A little counting

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In the movie Clan of the Cave Bear, Ayla is adopted into a clan of Neanderthals. She is possibly a Cro-Magnan, the next rung on the evolutionary ladder. During this scene, she has been with the clan for several years and appears to be an early teen. Her adoptive father is teaching her to count. He shows her that most members of the clan can count to three. "The clans knows this much." He can count to five . "Only Mog-ur knows this much." She then shows him how to count to ten and then twenty. Ayla is at the head of this class!

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Finger counting is very old and current. Many of you learned to count and add on your fingers. Do you remember the touch system? Counting is still important. Below are just a few of the finger symbols for counting between oriental merchants.

In the next illustration you will see symbols used in Oceana and by Bombay traders. It is a base five system of counting.


Very early forms of counting: The earliest records of counting do not come from words or fingers but from physical evidence --- scratches on sticks, stones, or bones. For example, the oldest "mathematical artifact" currently known was discovered in the mountains between South Africa and Swaziland.


It is a piece of baboon fibula with 29 notches, dated 35,000 BC. No one knows what it means. The Isango bone shown above (left) is from a wolf was found in Africa and is now in the Brussels Museum. The other stone, the so-called ochre stone, above was discovered just in early 2002 at the very southern tip of South Africa. (The complete story is at www.nsf.gov.)

Tallying: The double tally stick was used by the Bank of England. If someone lent the Bank money, the amount was cut on a stick and the stick was then cut in half --- with the grain of the wood. The piece retained by the Bank was called the foil, and the other half was called the stock. It was the receipt issued by the Bank. The holder of said became a "stockholder" and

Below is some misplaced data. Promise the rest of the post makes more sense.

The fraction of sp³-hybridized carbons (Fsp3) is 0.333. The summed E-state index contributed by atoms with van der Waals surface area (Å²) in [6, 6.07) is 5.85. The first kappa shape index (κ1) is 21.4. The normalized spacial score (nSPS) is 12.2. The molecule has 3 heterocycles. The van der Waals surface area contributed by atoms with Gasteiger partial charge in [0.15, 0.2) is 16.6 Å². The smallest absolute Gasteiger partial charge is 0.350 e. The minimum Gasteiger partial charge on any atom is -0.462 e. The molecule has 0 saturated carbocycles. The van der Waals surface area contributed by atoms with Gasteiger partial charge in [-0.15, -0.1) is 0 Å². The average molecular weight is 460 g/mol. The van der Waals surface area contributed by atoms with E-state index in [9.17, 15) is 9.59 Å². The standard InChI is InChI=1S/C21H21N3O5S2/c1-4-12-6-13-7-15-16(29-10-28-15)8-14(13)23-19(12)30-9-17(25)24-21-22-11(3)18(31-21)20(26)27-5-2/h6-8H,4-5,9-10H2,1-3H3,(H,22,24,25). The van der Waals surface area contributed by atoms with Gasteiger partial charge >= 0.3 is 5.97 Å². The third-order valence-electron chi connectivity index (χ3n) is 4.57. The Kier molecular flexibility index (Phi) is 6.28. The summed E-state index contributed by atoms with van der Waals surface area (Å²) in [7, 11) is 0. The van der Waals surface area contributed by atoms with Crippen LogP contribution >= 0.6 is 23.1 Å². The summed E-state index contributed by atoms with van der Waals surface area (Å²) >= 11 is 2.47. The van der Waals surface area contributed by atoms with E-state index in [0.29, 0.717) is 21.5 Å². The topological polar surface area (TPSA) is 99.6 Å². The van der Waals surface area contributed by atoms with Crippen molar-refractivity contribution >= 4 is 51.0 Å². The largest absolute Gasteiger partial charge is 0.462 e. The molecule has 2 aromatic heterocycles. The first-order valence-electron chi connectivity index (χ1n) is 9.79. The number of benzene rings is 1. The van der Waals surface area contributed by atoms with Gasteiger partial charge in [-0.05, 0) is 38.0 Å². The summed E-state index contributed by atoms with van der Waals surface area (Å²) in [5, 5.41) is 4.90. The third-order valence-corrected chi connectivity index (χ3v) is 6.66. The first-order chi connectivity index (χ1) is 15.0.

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owned "bank stock". When the holder would return, the stock was carefully checked against the foil; if they agreed, the owner would be paid the correct amount in kind or currency. A written certificate that was presented for remittance and checked against its security later became a "check ".

Multicolored knotted cords, called quipus were also used by the Incas of Peru. The conquering Spaniards noted that in each Inca village there were four quipus keepers, who maintained complex accounts and performed a function similar to today's city treasurer, historian, and secretary. This particular example is actually a quipu-book that supposedly contains the history of the world.


The comedy of ciphering

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Lou has to make seven batches of thirteen donuts each for the officers. He cooks 28 donuts, because he claims that $7\times 13=28$. His partner Bud tells him that $7\times 4=28$. Lou shows him in three different ways that what he says is true, namely that $7\times 13=28.$

What kind of math is that?

Lou makes three mistakes:

(1) In the first "proof that $7\times 4=91$," Lou simply divides all wrong. It's clever. Do you know exactly his mistakes?

Note in the picture below the different form of division symbolism. The exact form does vary from place to place, and even though we think the methods we use have been around forever, some of them are quite recent.

MATHDid you know that during the 16 $^{\text{th}}$ century

was learned only in the most prestigious colleges???

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(2) In the second example, Lou puts the $7$ in the wrong place.

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(3) In the third example, Lou counts the one's as units, but actually they represent ten's.


Now its your turn.

  1. Can you find another pair numbers to multiply and correctly make all the mistakes that Lou did? (Hint. there is at least one pair.)

  2. Make a guess as to why the notches were carved into the Isango bone.

  3. Make a tally stick. See how impossible they are to forge.

  4. Whatever could the ochre stone mean? It is for counting? for art/design? for ceremony? (At this it is completely unknown; it may never be known with certainty.)


$\pi $ given to 7,000 places. .


$\pi $ is now known to 206,000,000,000 decimal places. Typing the value at 10 digits per inch, the length of the typescript would be MATH miles, more than the distance to the moon.

This document created by Scientific WorkPlace 4.1.